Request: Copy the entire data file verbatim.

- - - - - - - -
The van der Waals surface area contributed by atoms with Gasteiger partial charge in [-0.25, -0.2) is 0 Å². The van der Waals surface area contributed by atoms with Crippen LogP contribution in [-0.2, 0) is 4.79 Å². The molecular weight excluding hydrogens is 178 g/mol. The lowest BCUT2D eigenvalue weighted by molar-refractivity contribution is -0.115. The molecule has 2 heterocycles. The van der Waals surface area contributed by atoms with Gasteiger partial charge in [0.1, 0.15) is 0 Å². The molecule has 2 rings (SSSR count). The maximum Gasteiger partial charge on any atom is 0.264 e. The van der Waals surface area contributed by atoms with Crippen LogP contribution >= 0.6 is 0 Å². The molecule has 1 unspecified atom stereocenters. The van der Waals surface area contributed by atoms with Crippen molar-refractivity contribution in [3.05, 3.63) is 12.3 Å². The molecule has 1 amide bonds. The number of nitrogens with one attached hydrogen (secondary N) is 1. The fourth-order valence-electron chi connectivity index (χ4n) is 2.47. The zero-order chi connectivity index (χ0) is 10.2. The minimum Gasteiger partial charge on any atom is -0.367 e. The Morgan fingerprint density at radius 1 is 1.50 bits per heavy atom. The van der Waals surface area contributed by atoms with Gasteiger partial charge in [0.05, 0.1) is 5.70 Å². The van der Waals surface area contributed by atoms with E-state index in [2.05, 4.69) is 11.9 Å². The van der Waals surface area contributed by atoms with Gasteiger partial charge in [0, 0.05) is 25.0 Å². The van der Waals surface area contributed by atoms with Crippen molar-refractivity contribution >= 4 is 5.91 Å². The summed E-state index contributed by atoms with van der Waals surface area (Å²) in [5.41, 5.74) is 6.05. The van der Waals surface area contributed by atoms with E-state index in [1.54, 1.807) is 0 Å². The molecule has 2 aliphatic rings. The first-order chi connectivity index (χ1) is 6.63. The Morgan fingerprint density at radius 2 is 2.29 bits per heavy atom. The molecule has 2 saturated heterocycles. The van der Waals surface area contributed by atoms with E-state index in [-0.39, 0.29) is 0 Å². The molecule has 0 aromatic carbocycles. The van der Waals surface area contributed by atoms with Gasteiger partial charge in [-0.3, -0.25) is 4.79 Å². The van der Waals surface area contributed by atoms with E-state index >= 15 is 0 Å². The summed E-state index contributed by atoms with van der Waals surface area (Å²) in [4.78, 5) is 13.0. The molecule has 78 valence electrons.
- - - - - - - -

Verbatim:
The van der Waals surface area contributed by atoms with Gasteiger partial charge in [-0.25, -0.2) is 0 Å². The van der Waals surface area contributed by atoms with Crippen LogP contribution in [-0.2, 0) is 4.79 Å². The molecular weight excluding hydrogens is 178 g/mol. The lowest BCUT2D eigenvalue weighted by molar-refractivity contribution is -0.115. The molecule has 2 heterocycles. The van der Waals surface area contributed by atoms with Gasteiger partial charge in [0.1, 0.15) is 0 Å². The molecule has 2 rings (SSSR count). The maximum Gasteiger partial charge on any atom is 0.264 e. The van der Waals surface area contributed by atoms with Crippen LogP contribution >= 0.6 is 0 Å². The molecule has 1 unspecified atom stereocenters. The van der Waals surface area contributed by atoms with Crippen molar-refractivity contribution in [3.05, 3.63) is 12.3 Å². The molecule has 1 amide bonds. The number of nitrogens with one attached hydrogen (secondary N) is 1. The fourth-order valence-electron chi connectivity index (χ4n) is 2.47. The zero-order chi connectivity index (χ0) is 10.2. The minimum Gasteiger partial charge on any atom is -0.367 e. The Morgan fingerprint density at radius 1 is 1.50 bits per heavy atom. The van der Waals surface area contributed by atoms with Gasteiger partial charge in [0.05, 0.1) is 5.70 Å². The van der Waals surface area contributed by atoms with E-state index in [2.05, 4.69) is 11.9 Å². The van der Waals surface area contributed by atoms with Gasteiger partial charge in [0, 0.05) is 25.0 Å². The van der Waals surface area contributed by atoms with Crippen molar-refractivity contribution >= 4 is 5.91 Å². The summed E-state index contributed by atoms with van der Waals surface area (Å²) in [5.41, 5.74) is 6.05. The van der Waals surface area contributed by atoms with E-state index in [1.54, 1.807) is 0 Å². The molecule has 2 aliphatic rings. The first-order chi connectivity index (χ1) is 6.63. The Morgan fingerprint density at radius 2 is 2.29 bits per heavy atom. The molecule has 2 saturated heterocycles. The van der Waals surface area contributed by atoms with E-state index in [-0.39, 0.29) is 0 Å². The molecule has 0 aromatic carbocycles. The van der Waals surface area contributed by atoms with Gasteiger partial charge in [-0.3, -0.25) is 4.79 Å². The van der Waals surface area contributed by atoms with E-state index >= 15 is 0 Å². The summed E-state index contributed by atoms with van der Waals surface area (Å²) in [4.78, 5) is 13.0. The molecule has 78 valence electrons.